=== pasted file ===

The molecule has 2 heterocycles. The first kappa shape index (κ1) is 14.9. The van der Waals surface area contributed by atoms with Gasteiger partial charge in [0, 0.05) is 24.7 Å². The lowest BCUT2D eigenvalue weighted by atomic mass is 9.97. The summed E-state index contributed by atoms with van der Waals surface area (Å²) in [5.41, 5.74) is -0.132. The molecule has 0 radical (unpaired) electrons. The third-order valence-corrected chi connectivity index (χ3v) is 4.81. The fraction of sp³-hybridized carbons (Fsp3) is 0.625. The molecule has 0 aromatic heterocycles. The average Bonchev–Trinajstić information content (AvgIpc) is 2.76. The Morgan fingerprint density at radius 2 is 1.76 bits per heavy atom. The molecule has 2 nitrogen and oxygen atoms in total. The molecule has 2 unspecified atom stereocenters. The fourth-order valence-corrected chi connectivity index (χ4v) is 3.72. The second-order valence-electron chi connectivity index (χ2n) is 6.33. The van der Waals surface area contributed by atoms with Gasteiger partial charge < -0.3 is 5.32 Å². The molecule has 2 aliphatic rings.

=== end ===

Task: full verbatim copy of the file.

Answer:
The molecule has 2 heterocycles. The first kappa shape index (κ1) is 14.9. The van der Waals surface area contributed by atoms with Gasteiger partial charge in [0, 0.05) is 24.7 Å². The lowest BCUT2D eigenvalue weighted by atomic mass is 9.97. The summed E-state index contributed by atoms with van der Waals surface area (Å²) in [5.41, 5.74) is -0.132. The molecule has 0 radical (unpaired) electrons. The third-order valence-corrected chi connectivity index (χ3v) is 4.81. The fraction of sp³-hybridized carbons (Fsp3) is 0.625. The molecule has 0 aromatic heterocycles. The average Bonchev–Trinajstić information content (AvgIpc) is 2.76. The Morgan fingerprint density at radius 2 is 1.76 bits per heavy atom. The molecule has 2 nitrogen and oxygen atoms in total. The molecule has 2 unspecified atom stereocenters. The fourth-order valence-corrected chi connectivity index (χ4v) is 3.72. The second-order valence-electron chi connectivity index (χ2n) is 6.33. The van der Waals surface area contributed by atoms with Gasteiger partial charge < -0.3 is 5.32 Å². The molecule has 2 aliphatic rings.